July 2007
Featured Articles
Researchers at Auburn University are conducting a study to determine the effects of raising swine in three different types of grow-finish systems. Although the pigs raised in the pastures show a little less weight at finishing, they seem to be happier and “get to express their pigginess.”

Swine Research Offers Promise For Small Farms

By Kellie Henderson

Researchers at Auburn University said they hope their swine study will help small farmers breathe new life into rural America by illustrating just how effective small operations with little start-up cost can be.

Doctors Daryl Kuhlers and Nada K. Nadarajah are conducting their third trial in their study on the effects of raising swine in three different types of grow-finish systems. They said the pigs so far show only marginal differences in size and rate of gain, with the pigs raised in a traditional swine barn showing only two-tenths of a pound more gain per day than the two groups raised on pasture. But the researchers said they are looking for more than finishing weights on these pigs.

Doctors Nada K. Nadarajah (left) and Daryl Kuhlers are making sure the pigs have plenty of water. They see the results of this study as a possible way to help keep small-town America alive.  
“What we see is the difference in the attitudes and personalities of these pigs. In a traditional swine barn system, the pigs are more sedentary and inexpressive. The pasture pigs are happier, and we have found no differences so far in the health of the swine from one group to another,” said Nadarajah.

“In the pasture groups, we see pigs that behave like 10-year-old boys. They run up to the fence when they see people coming, they love playing in the mud and they’re constantly running after and bumping into one another. In the pasture, they get to express their pigginess,” jokes Kuhlers.

Jokes aside, the researchers say they see the results of this kind of applied work as a possible way to help keep small-town America alive.

“People are not likely to receive a warm welcome from the bank when they ask for a large loan to begin a swine operation. Industrial swine barns are expensive to build, with feeders and automatic water, not to mention the manure removal and lagoons that accompany that type of farm. And should the owner decide to get out of the swine business, the barns aren’t really useful for anything else,” Kuhlers said.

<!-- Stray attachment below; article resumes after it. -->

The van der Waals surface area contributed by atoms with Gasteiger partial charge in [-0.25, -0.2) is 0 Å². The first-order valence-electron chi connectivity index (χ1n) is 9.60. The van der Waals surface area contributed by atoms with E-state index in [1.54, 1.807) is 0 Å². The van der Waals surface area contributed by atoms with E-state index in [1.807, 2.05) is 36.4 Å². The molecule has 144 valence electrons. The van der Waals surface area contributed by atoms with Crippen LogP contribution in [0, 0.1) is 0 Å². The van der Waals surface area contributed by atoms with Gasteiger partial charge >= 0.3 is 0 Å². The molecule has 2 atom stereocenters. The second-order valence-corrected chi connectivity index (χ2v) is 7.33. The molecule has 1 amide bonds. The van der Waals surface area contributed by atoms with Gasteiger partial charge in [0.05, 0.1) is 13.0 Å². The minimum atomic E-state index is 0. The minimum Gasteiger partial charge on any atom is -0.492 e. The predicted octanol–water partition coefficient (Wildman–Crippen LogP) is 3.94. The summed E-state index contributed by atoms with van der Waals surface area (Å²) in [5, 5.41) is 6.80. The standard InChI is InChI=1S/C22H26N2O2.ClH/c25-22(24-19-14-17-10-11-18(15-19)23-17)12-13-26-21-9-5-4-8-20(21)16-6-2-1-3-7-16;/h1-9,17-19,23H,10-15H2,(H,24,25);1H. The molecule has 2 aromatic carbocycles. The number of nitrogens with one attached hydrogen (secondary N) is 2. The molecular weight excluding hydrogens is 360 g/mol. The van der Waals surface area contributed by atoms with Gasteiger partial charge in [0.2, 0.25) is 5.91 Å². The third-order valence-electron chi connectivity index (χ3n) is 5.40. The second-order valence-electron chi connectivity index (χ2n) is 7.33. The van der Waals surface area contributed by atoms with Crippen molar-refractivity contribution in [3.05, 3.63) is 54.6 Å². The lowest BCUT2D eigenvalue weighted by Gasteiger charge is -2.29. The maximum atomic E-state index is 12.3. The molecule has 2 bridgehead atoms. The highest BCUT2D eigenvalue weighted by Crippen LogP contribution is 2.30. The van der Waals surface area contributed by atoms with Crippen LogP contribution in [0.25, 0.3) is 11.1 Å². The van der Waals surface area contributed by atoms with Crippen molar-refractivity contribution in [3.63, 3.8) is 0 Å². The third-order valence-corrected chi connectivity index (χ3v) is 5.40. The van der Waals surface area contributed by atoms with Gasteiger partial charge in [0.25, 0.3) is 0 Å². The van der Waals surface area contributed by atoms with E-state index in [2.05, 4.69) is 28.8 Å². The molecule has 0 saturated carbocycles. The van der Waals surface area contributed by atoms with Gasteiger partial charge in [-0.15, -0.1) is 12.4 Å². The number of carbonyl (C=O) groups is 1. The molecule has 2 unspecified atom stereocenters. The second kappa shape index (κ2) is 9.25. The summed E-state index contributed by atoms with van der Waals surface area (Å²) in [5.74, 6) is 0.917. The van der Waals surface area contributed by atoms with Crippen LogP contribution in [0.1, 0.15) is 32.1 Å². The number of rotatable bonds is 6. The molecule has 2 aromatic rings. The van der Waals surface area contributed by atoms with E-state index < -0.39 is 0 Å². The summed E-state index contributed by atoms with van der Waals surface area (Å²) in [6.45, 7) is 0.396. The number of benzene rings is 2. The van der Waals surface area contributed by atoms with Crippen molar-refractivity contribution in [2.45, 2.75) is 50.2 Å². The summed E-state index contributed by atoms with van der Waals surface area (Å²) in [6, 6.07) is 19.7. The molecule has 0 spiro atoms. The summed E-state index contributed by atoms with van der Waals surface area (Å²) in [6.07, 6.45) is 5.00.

“But a rural landowner could start a small swine operation on pasture for very little up-front cost, and if they don’t enjoy their pigs, they can move on to goats or cattle, for example, without having to lose out on the investment a swine barn would require. This type of farm could easily open up opportunities for ‘Mom and Pop ventures’ in grow-finish operations and local processing facilities among rural populations,” Nadarajah said.

And Kuhlers said this type of small farming follows the recent trend toward local production and consumption of food.

“Today’s consumers want to know the story of their food. Small niche and sustainable farms make it possible for people to ask specific questions about what they’re feeding their families. And if more people had small meat production farms, small-town processors could be profitable again, which means more local jobs. Small towns are dying across this country and small-scale farming is a way to help revive small towns in America,” said Kuhlers.

In July, Nadarajah will travel to San Antonio to present their data thus far at the American Society of Animal Sciences Annual Meeting, and he said he hopes to get as much exposure for their project as they can.

  Tiffany Meyers, student worker, helps with the care of the pigs. It’s easy to see how much she enjoys working with them.
“Research is such an abstract term in many people’s minds. By seeing what we’ve been doing, we hope people will see its meaningful work. We want people to be proud of what’s going on at Auburn,” Nadarajah said.

Nadarajah adds that obtaining research funding is always a challenge, citing the fact that only he, Kuhlers and student worker, Tiffany Meyers, have been caring for their research subjects.

“It’s getting so hot I think I’m going to start coming to check on their water over the weekends,” said Meyers as she refills the pasture pigs’ water and soaks their shaded area.

Meyers plans to start Veterinary School at Auburn in the fall and it’s easy to see how much she enjoys working with the pigs.

“This is my buddy here,” she said, pointing to a pig planted in the center of a cooling puddle of mud. “If he weren’t so muddy, I’d rub his belly where he likes.”

In the two pasture groups of swine, one group is being rotated every two weeks among four smaller pastures, while the other pasture pigs are kept in one larger pen. The researchers say the two groups seem to perform equally well.

“The rotational group gives each section of pasture six weeks to recover, and this system distributes the manure more evenly throughout the four sections of pasture,” said Kuhlers.

Pigs raised in a traditional swine barn showed only two-tenths of a pound more gain per day than the groups raised on pasture.  
“Which is another unique aspect of the pasture pigs,” adds Nadarajah. “You don’t find the same kind of manure smell when the pigs are given more room to roam.”

In addition to their plans to weigh this third-trial group, Nadarajah said they hope to compare the quality of the meat produced by the different confinement systems.

“We would like to know if there is any difference in the meat with regards to flavor, tenderness and marbling for example,” said Nadarajah.

“People have looked at the quality of free-range poultry and grass-fed beef, but that kind of information isn’t available on pasture-raised pork. That’s something we want to explore,” said Kuhlers.

Kellie Henderson is a freelance writer from Troy.